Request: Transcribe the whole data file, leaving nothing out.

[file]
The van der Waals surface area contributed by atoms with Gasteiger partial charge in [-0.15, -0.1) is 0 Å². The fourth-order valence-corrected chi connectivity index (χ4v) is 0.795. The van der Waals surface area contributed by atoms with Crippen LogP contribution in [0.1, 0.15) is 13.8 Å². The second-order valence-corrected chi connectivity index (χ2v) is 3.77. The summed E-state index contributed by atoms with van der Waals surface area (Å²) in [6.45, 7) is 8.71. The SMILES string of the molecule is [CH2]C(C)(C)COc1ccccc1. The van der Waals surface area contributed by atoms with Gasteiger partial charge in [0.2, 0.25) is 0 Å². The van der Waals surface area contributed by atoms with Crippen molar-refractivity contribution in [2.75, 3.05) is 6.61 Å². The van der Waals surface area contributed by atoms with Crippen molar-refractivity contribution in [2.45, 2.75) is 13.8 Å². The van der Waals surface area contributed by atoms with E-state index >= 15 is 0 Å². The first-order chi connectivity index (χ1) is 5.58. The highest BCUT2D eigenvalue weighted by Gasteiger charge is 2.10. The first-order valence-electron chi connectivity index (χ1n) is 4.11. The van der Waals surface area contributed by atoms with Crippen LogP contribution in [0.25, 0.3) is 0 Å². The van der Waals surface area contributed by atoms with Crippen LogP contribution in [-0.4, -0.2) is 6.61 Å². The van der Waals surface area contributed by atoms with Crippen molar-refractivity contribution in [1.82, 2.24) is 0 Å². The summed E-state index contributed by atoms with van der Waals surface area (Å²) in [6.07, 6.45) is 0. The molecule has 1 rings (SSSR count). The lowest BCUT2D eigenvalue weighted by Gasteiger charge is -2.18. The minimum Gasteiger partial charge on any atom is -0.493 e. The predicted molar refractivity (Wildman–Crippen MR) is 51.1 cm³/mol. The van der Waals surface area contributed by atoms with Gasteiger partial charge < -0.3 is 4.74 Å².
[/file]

The van der Waals surface area contributed by atoms with Gasteiger partial charge in [-0.15, -0.1) is 0 Å². The fourth-order valence-corrected chi connectivity index (χ4v) is 0.795. The van der Waals surface area contributed by atoms with Crippen LogP contribution in [0.1, 0.15) is 13.8 Å². The second-order valence-corrected chi connectivity index (χ2v) is 3.77. The summed E-state index contributed by atoms with van der Waals surface area (Å²) in [6.45, 7) is 8.71. The SMILES string of the molecule is [CH2]C(C)(C)COc1ccccc1. The van der Waals surface area contributed by atoms with Gasteiger partial charge in [0.2, 0.25) is 0 Å². The van der Waals surface area contributed by atoms with Crippen molar-refractivity contribution in [2.75, 3.05) is 6.61 Å². The van der Waals surface area contributed by atoms with Crippen molar-refractivity contribution in [2.45, 2.75) is 13.8 Å². The van der Waals surface area contributed by atoms with E-state index >= 15 is 0 Å². The first-order chi connectivity index (χ1) is 5.58. The highest BCUT2D eigenvalue weighted by Gasteiger charge is 2.10. The first-order valence-electron chi connectivity index (χ1n) is 4.11. The van der Waals surface area contributed by atoms with Crippen LogP contribution in [0.25, 0.3) is 0 Å². The van der Waals surface area contributed by atoms with Crippen LogP contribution in [-0.4, -0.2) is 6.61 Å². The van der Waals surface area contributed by atoms with Crippen molar-refractivity contribution in [1.82, 2.24) is 0 Å². The summed E-state index contributed by atoms with van der Waals surface area (Å²) in [6.07, 6.45) is 0. The molecule has 1 rings (SSSR count). The lowest BCUT2D eigenvalue weighted by Gasteiger charge is -2.18. The minimum Gasteiger partial charge on any atom is -0.493 e. The predicted molar refractivity (Wildman–Crippen MR) is 51.1 cm³/mol. The van der Waals surface area contributed by atoms with Gasteiger partial charge < -0.3 is 4.74 Å².